• But, searching for an item still takes longer (O(n)), just like in an ArrayList.
     

Understanding this helps you choose the right type of list based on what tasks you'll do most. If you'll add or remove items a lot, a LinkedList might be better. But if you're mostly adding items at the end or searching through your list, an ArrayList could be more efficient.

Iterating over List Interface in Java

Iterating over a list in Java means going through each item one by one. It's like when you're checking each item on your shopping list at the store to make sure you haven't missed anything. In Java, there are a few ways to do this with a List.

Using a for loop

The most common way to go through a list is with a for loop. You start at the beginning and move to the end, looking at each item one by one.

for(int i = 0; i < myList.size(); i++) {
    String item = myList.get(i);
    // You can work with 'item' here
}

Enhanced for loop (for-each loop)

This is a simpler way to go through each item without worrying about the index.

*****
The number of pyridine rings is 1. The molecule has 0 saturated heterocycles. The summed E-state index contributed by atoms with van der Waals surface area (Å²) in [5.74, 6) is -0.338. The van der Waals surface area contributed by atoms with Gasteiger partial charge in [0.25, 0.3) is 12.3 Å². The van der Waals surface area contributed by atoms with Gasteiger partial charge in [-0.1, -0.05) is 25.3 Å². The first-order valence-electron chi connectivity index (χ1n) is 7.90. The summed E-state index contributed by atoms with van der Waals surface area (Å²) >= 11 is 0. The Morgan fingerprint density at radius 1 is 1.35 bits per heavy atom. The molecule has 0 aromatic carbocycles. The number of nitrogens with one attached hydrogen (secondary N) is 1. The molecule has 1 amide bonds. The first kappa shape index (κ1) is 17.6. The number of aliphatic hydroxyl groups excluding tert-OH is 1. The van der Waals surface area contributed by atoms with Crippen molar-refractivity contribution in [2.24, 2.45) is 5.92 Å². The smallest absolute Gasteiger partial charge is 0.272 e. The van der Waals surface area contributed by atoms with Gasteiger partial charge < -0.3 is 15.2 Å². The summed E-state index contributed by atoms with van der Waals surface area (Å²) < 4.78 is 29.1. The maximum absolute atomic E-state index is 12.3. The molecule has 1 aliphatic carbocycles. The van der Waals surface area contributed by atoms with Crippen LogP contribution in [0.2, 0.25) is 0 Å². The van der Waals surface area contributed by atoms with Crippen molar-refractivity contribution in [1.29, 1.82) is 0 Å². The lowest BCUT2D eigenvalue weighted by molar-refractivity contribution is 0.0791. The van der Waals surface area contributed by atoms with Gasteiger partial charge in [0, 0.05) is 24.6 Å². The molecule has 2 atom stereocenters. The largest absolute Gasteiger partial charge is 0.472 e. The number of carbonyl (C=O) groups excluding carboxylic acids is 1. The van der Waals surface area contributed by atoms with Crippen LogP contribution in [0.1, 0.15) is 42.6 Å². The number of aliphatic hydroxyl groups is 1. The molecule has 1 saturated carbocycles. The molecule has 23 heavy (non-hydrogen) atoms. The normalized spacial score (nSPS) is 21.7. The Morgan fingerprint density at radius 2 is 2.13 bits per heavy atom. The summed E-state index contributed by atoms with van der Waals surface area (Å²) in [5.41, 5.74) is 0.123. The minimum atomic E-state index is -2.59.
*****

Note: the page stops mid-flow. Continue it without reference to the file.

for(String item : myList) {
    // 'item' is each item in the list, one at a time
}

Using an iterator

An iterator is a tool that Java provides to go through a collection like a list. It gives you a way to move through the items and even remove them as you go.

Iterator<String> iterator = myList.iterator();
while(iterator.hasNext()) {
    String item = iterator.next();
    // Work with 'item' here
}

Using Java 8 Streams

If you're using Java 8 or later, you can use streams for a more modern approach. This lets you do more complex operations like filtering or mapping items as you go through them.

myList.stream().forEach(item -> {
    // Work with 'item' here
});